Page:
Do you eat probiotics? If you have taken antibiotics and would like to cut your risk of breast cancer, research suggests it may be a good idea.
Probiotics, a.k.a. ‘friendly flora” are a group of microscopic micro-organisms that have a beneficial effect on the gastro-intestinal tract. They have been employed for thousands of years in the production of fermented foods, such as aged dairy products like yogurt and kefir, but also within kimchi, miso and raw sauerkraut. Having a good population of friendly gut flora is associated with more regular elimination and more comfortable digestion, among other benefits. Unfortunately, antibiotic drugs wipe them out indiscriminately!
A controlled study in the Journal of the American Medical Association (by Velicer CM et al. Feb 2004) which investigated 2266 women with invasive breast cancer found that in those women with a history of antibiotic use between 1993 and 2001 there was an “increased risk observed in all antibiotic classes studied.” The study concluded that “use of antibiotics is associated with increased risk of incident and fatal breast cancer.”
While the study did not postulate reasons for the association, another researcher writes: “Antibiotic therapy may induce cancers in the colon and breasts through a mechanism involving bile acids and colonic bacteria” ( D. Stamp, MD Medical Hypotheses 2004: 63 (3) ) . Inspired by this hypothesis, here are some facts followed by my ideas on the relationships between gut flora, antibiotics and breast cancer:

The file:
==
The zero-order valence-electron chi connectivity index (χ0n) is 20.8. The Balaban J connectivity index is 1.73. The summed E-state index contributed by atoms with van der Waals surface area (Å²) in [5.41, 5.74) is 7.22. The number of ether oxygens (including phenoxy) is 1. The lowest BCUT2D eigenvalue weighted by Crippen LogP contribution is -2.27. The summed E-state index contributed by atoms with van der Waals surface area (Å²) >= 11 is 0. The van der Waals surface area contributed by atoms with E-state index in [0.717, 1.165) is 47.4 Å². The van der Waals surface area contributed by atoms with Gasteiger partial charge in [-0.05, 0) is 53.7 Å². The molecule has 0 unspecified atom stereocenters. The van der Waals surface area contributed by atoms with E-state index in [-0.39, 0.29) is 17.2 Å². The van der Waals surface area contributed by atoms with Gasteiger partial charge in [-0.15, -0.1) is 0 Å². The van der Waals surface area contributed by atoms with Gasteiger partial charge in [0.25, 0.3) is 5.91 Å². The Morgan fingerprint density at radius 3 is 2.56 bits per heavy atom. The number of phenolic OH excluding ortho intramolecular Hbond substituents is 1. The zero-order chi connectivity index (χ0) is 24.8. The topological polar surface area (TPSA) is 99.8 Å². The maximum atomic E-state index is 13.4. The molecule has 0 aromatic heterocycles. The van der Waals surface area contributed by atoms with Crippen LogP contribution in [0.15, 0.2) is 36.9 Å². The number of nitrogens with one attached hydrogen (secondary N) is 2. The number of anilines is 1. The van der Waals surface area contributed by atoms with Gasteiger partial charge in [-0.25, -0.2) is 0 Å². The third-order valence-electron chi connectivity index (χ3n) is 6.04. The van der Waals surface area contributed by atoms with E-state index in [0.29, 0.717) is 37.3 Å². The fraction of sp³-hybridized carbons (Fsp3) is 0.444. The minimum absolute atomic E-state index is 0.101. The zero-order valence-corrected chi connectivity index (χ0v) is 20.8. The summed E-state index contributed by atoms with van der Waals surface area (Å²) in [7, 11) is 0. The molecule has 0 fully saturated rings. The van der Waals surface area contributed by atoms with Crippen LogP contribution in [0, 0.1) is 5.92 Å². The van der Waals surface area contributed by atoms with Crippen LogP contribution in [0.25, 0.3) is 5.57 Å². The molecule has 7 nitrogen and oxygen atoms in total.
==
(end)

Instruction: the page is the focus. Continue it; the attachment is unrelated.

1. Women who take antibiotics do so because they have an infection. Bacterial infection occurs more easily when the immune system is under-active, and an under-active immune system allows cancer to grow unchecked.
2. Oral antibiotic use often leads to dysbiosis, the situation of having an imbalance in intestinal organisms. Since antibiotics only work against bacteria, the yeasts and other non-bacterial micr0-organisms can thrive in their absence of these natural enemies. This is not to mention the antibiotic resistant ‘bugs’ that remain intact through the treatment!
3. The wrong gut flora can increase your estrogen load. The organisms that remain after antibiotic therapy possess the ability to manufacture an enzyme called beta-glucuronidase. This is one of those enzymes you can do without! This enzyme re-assembles estrogen building blocks that were previously dismantled by the liver, allowing the uptake of estrogen back into circulation. Believe me; you probably didn’t need to recycle those!
4. Resulting higher estrogen load increases free estrogen--that is, active, powerful estrogen–which is a proven risk factor in estrogen-receptor-positive breast cancers.
If you’re not a fan of fermented foods, there are lots of quality probiotic supplements available. While this subject is a vast one in itself, here are a couple of tips on buying the good stuff:
1. Make sure they are refrigerated at the location of purchase. You will notice that the products labeled “no refrigeration required” have much, much lower counts of active cells. Ten billion per serving is decent! Likewise, store them in your fridge when you get them home.
2. Look for a product containing lactobacillus acidophilus and bifidus cultures. These are the two most studied, benign organisms and are actually found naturally in the human digestive tract. They like it there! Provided there isn’t too much competition from the undesirables of the gut neighbourhood they will support a healthy intestinal environment.
What’s your favourite way to get probiotics?